EXTERNAL CAUSES (V01-Y98)
External causes of death relate to cases where the underlying cause of death is determined to be one of a group of causes external to the body (for example suicide, transport accidents, falls, poisoning etc). See Explanatory Note 38 for further information.
In 2009, external causes accounted for 8,884 deaths, or 6.3% of all registered deaths. The standardised death rate was 38.6 per 100,000 of population in 2009, a decrease from 42.5 per 100,000 population in 2000. Males were more likely to die from external causes than females in 2009. The standardised death rate for males was 55.1 per 100,000 compared with 23.2 females per 100,000.
In 2009, the median age at death from these causes was 51.8 years, considerably less than the 80.8 years in 2009. The median age at death for males dying of external causes was 47.4 years, with the median age at death for females at 66.7 years.
Consistent with previous years, just over two-thirds of the total number of deaths resulting from external causes were males (5,886). The difference between the number of male and female deaths was most apparent amongst the 20-44 year age group, with 2,322 male deaths compared to 669 female deaths.
Transport Accidents (V01-V99, Y85)
Transport accidents (V01-V99, Y85) accounted for 1,501 deaths registered in 2009. This represented 1.1% of all registered deaths in 2009, and 16.9% of all external causes of death. Of these, 194 deaths were of Pedestrians (V01-V09), 211 deaths were of Motorcycle riders (V20-V29) and 743 deaths were of Occupants of a car (V40-V49).
As with most other external causes, more males than females died from transport accidents in 2009 (1,102 compared with 399). For males, 1.5% of deaths registered in 2009 were caused by transport accidents. This was compared with only 0.6% of all female deaths. The median age at death from transport accidents for males was 38.3 years compared to 41.1 years for females. Of all male deaths from external causes, 18.7% were attributed to transport accidents, predominantly amongst males aged 15-44 years. Males in this age group accounted for 57.5% of all male deaths due to transport accidents.
For further information on transport accidents, refer to Explanatory Note 77.
Falls (W00-W19) accounted for 1,370 deaths registered in 2009. This represented 1.0% of all registered deaths in 2009, and 15.4% of all external causes of death. Falls have increased by 37.5% over the last five years (996 in 2005).
Falls were the underlying cause of death for more males than females (704 males, compared with 666 females). The median age at death for falls was 84.8 years, which was considerably higher than the median age at death of 51.8 for all external causes. Of all deaths due to falls, 84.8% (1,163) were of people aged 70 years or more.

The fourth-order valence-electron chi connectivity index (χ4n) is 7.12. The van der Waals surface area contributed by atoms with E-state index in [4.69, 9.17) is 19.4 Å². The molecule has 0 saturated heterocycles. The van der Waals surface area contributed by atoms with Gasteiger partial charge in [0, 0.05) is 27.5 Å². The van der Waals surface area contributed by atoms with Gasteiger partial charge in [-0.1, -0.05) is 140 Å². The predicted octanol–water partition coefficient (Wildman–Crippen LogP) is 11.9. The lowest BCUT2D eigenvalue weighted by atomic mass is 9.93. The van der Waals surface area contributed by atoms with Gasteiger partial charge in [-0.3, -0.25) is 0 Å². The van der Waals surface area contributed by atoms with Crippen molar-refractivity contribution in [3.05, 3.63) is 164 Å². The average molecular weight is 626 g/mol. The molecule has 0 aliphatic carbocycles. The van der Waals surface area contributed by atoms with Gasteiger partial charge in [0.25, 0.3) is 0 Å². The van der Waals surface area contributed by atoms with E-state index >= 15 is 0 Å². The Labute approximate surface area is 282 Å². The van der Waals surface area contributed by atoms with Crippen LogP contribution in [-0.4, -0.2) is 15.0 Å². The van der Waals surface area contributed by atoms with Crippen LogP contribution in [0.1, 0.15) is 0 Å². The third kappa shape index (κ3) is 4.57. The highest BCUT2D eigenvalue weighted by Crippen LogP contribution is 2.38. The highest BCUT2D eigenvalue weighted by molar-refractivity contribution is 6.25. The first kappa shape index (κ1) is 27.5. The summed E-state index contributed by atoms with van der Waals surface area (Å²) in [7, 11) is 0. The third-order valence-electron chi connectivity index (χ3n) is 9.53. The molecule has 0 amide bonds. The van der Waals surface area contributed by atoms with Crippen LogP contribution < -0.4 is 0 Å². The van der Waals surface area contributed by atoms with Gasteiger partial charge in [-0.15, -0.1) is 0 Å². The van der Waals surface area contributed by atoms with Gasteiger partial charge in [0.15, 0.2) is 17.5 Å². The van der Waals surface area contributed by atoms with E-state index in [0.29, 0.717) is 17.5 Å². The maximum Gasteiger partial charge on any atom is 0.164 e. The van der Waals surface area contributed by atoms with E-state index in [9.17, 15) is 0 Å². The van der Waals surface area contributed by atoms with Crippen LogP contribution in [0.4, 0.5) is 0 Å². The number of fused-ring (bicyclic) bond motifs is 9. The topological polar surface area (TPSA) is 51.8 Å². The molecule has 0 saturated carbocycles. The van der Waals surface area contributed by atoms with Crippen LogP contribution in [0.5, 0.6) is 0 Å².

Accidental Poisoning (X40-X49)
Accidental poisoning (X40-X49) accounted for 799 deaths registered in 2009. This represented 0.6% of all registered deaths in 2009, and 8.9% of all external causes of death. The number of deaths due to accidental poisoning may be affected by the number of open coroner certified cases, as well as changes in coding practices. See Explanatory Notes 48-60 for further information.
More than twice as many males as females died from accidental poisoning in 2009, with 549 male and 250 female deaths. The median age at death from accidental poisoning was 41.5 years. Median age at death for males was 39.4 years, compared with 48.6 years for females.
Assault (X85-Y09, Y87.1) accounted for 211 deaths in 2009. The deaths from assault represented 0.5% of all registered deaths and 2.4% of all external causes of death in 2009. Over twice as many males (149) as females (61) died from assault in 2009, closely following the trend since 2000. The median age at death for assault was 36.3 years. Median age at death for males was 35.6 years, compared with 37.8 years for females.
ABS statistics for deaths due to assault may differ from other sources of data due to differences in scope and coverage, but also due to the impact of open coroner certified cases on data. See Explanatory Notes 7-14 and 48-60 for further information.
Intentional Self-Harm [Suicide] (X60-X84,Y87.0)
Care should be taken in using and interpreting suicide data contained in this publication. For further information refer to Explanatory Notes 80-83.
There were 2,132 deaths coded to Intentional self-harm (suicide, (X60-X84, Y87.0)) in 2009. Deaths from intentional self-harm represented 1.5% of all registered deaths and 24.0% of all external causes of death in 2009. More than three times as many males as females died from intentional self-harm in 2009, continuing the trend since 2000. The median age at death for intentional self-harm was 43.8 years. Median age at death for males was 43.4 years, compared with 44.9 years for females.
For more detailed information on deaths due to suicide, see Chapter 6 of this publication.